On Sun, Sep 08, 2019 at 02:18:15PM +0000, Douglas Graham wrote:

> When I collected that strace output, I had stdout redirected to a pipe to my
> workaround program, but I did not redirect stderr.  So ssh made stdout 
> non-blocking,
> but since stderr was still connected to my terminal, it didn't touch that. 
> But when
> this build is run under Jenkins, both stdout and stderr are connected to a 
> pipe that
> Jenkins creates to collect output from the build. I assume that when git runs 
> ssh, it
> does not redirect ssh's stderr to its own pipe, it only redirects stdout. So 
> I think
> ssh will be messing with both pipes when this build is run under Jenkins.

OK, that makes sense.

> Now that I have a fairly good understanding of what's happening, I think I 
> can work
> around this occasional error by redirecting git's stderr to a file or 
> something like
> that, but it's taken us a long time to figure this out, so I wonder if a more 
> permanent
> fix shouldn't be implement, so others don't run into the same problem.  A 
> google for
> "make: write error" indicates that we're not the first to have this problem 
> with
> parallel builds, although in the other cases I've found, a specific version 
> of the
> Linux kernel was being blamed.  Maybe that was a different problem.
> I guess git could workaround this by redirecting stderr, but the real problem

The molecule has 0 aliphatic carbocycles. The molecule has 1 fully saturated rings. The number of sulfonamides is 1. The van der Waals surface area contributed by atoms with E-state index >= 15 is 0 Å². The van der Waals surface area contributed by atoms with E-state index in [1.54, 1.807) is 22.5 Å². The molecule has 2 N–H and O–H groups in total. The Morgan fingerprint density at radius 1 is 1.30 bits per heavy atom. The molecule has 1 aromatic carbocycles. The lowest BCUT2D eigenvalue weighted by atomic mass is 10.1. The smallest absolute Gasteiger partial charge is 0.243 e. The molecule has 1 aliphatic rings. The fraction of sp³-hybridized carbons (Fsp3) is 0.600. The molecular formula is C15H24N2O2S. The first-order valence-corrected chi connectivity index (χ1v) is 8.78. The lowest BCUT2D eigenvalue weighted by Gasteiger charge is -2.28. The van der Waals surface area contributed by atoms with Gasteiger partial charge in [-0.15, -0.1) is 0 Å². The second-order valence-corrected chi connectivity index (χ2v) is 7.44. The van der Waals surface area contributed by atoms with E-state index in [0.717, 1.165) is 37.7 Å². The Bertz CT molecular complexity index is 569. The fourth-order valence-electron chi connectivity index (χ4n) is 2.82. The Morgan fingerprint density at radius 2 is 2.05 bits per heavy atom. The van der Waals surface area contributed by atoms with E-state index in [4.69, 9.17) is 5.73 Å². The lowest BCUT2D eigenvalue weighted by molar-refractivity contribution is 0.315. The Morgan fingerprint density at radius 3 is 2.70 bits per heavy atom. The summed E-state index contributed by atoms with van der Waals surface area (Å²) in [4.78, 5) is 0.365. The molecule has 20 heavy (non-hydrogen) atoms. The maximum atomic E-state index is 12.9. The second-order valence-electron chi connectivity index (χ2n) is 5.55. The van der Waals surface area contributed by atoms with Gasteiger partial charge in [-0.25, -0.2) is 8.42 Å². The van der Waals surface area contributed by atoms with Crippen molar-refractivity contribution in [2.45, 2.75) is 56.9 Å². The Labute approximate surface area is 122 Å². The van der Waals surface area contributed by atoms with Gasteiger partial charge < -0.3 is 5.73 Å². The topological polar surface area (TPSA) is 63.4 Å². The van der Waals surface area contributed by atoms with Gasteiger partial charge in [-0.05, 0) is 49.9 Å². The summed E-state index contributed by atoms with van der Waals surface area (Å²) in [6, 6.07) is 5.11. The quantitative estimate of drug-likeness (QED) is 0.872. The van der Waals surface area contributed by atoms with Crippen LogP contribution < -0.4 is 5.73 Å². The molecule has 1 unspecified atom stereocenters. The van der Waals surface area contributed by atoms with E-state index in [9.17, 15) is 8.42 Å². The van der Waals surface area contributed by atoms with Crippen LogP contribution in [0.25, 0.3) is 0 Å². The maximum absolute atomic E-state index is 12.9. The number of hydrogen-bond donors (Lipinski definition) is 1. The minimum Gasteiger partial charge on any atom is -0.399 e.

> is probably
> with ssh, although it's not clear to me what it should do differently. It 
> does some
> somehow backwards to me that that it only makes a descriptor non-blocking if 
> it doesn't
> refer to a TTY, but it does the same thing in at least three different places 
> so I guess
> that's  not a mistake.

Where would git redirect the stderr to? We definitely want to make sure
it goes to our original stderr, since it can have useful content for the
user to see. We could make a new pipe and then pump the output back to
our original stderr. But besides being complex, that fools the
downstream programs about whether stderr is a tty (I don't know whether
ssh cares, but certainly git itself uses that to decide on some elements
of the output, mostly progress meters).

So I think it would make more sense to talk to ssh folks about why this
momentary O_NONBLOCK setting happens, and if it can be avoided.


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